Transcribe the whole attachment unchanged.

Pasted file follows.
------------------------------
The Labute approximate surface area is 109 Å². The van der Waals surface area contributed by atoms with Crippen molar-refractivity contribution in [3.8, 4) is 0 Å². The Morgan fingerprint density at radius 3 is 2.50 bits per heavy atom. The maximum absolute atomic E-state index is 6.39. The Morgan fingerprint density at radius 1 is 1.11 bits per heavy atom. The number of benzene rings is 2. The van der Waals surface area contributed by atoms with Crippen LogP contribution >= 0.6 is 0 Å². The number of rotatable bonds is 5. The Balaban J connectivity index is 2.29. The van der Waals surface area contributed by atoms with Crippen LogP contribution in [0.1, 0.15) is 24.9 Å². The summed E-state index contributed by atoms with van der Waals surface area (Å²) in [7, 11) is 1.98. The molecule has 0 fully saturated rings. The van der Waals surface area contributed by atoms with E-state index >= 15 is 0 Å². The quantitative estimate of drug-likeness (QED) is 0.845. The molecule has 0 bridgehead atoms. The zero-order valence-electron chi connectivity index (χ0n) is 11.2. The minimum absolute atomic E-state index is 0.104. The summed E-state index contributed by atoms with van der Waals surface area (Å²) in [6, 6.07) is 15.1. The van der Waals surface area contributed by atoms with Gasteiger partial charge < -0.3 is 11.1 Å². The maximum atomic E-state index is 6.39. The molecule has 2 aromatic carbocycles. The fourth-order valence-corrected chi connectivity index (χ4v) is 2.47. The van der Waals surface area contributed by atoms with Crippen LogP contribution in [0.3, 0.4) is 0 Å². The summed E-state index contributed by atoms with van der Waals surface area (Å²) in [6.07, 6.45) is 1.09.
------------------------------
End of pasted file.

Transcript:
The Labute approximate surface area is 109 Å². The van der Waals surface area contributed by atoms with Crippen molar-refractivity contribution in [3.8, 4) is 0 Å². The Morgan fingerprint density at radius 3 is 2.50 bits per heavy atom. The maximum absolute atomic E-state index is 6.39. The Morgan fingerprint density at radius 1 is 1.11 bits per heavy atom. The number of benzene rings is 2. The van der Waals surface area contributed by atoms with Crippen LogP contribution >= 0.6 is 0 Å². The number of rotatable bonds is 5. The Balaban J connectivity index is 2.29. The van der Waals surface area contributed by atoms with Crippen LogP contribution in [0.1, 0.15) is 24.9 Å². The summed E-state index contributed by atoms with van der Waals surface area (Å²) in [7, 11) is 1.98. The molecule has 0 fully saturated rings. The van der Waals surface area contributed by atoms with E-state index >= 15 is 0 Å². The quantitative estimate of drug-likeness (QED) is 0.845. The molecule has 0 bridgehead atoms. The zero-order valence-electron chi connectivity index (χ0n) is 11.2. The minimum absolute atomic E-state index is 0.104. The summed E-state index contributed by atoms with van der Waals surface area (Å²) in [6, 6.07) is 15.1. The van der Waals surface area contributed by atoms with Gasteiger partial charge < -0.3 is 11.1 Å². The maximum atomic E-state index is 6.39. The molecule has 2 aromatic carbocycles. The fourth-order valence-corrected chi connectivity index (χ4v) is 2.47. The van der Waals surface area contributed by atoms with Crippen LogP contribution in [0.3, 0.4) is 0 Å². The summed E-state index contributed by atoms with van der Waals surface area (Å²) in [6.07, 6.45) is 1.09.